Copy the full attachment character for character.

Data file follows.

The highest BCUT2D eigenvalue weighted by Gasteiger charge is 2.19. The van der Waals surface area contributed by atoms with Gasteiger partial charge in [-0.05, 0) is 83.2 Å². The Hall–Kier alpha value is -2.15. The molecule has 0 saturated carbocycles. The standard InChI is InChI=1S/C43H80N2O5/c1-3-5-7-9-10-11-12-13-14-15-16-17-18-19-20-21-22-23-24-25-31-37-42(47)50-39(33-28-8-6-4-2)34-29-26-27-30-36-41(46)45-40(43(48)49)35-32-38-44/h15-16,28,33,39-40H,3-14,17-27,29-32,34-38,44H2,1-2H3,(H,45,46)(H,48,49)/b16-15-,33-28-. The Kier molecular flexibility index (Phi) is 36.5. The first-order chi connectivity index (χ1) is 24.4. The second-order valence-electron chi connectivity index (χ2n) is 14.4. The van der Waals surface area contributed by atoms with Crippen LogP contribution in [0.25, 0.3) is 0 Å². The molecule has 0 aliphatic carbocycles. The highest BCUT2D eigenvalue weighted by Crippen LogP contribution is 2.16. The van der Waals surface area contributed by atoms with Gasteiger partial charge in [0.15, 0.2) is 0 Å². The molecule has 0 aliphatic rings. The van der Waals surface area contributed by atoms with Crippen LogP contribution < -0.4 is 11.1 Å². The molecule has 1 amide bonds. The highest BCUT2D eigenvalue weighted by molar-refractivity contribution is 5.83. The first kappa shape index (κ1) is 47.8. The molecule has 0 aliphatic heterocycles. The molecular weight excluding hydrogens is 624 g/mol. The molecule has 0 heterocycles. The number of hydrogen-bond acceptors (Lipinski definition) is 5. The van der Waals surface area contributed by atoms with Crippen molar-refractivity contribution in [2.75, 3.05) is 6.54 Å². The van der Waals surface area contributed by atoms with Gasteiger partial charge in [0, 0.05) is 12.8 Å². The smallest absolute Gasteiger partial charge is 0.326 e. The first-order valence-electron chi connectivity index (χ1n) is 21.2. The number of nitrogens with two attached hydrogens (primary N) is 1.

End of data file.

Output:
The highest BCUT2D eigenvalue weighted by Gasteiger charge is 2.19. The van der Waals surface area contributed by atoms with Gasteiger partial charge in [-0.05, 0) is 83.2 Å². The Hall–Kier alpha value is -2.15. The molecule has 0 saturated carbocycles. The standard InChI is InChI=1S/C43H80N2O5/c1-3-5-7-9-10-11-12-13-14-15-16-17-18-19-20-21-22-23-24-25-31-37-42(47)50-39(33-28-8-6-4-2)34-29-26-27-30-36-41(46)45-40(43(48)49)35-32-38-44/h15-16,28,33,39-40H,3-14,17-27,29-32,34-38,44H2,1-2H3,(H,45,46)(H,48,49)/b16-15-,33-28-. The Kier molecular flexibility index (Phi) is 36.5. The first-order chi connectivity index (χ1) is 24.4. The second-order valence-electron chi connectivity index (χ2n) is 14.4. The van der Waals surface area contributed by atoms with Crippen LogP contribution in [0.25, 0.3) is 0 Å². The molecule has 0 aliphatic carbocycles. The highest BCUT2D eigenvalue weighted by Crippen LogP contribution is 2.16. The van der Waals surface area contributed by atoms with Gasteiger partial charge in [0.15, 0.2) is 0 Å². The molecule has 0 aliphatic rings. The van der Waals surface area contributed by atoms with Crippen LogP contribution < -0.4 is 11.1 Å². The molecule has 1 amide bonds. The highest BCUT2D eigenvalue weighted by molar-refractivity contribution is 5.83. The first kappa shape index (κ1) is 47.8. The molecule has 0 aliphatic heterocycles. The molecular weight excluding hydrogens is 624 g/mol. The molecule has 0 heterocycles. The number of hydrogen-bond acceptors (Lipinski definition) is 5. The van der Waals surface area contributed by atoms with Crippen molar-refractivity contribution in [2.75, 3.05) is 6.54 Å². The van der Waals surface area contributed by atoms with Gasteiger partial charge in [0, 0.05) is 12.8 Å². The smallest absolute Gasteiger partial charge is 0.326 e. The first-order valence-electron chi connectivity index (χ1n) is 21.2. The number of nitrogens with two attached hydrogens (primary N) is 1.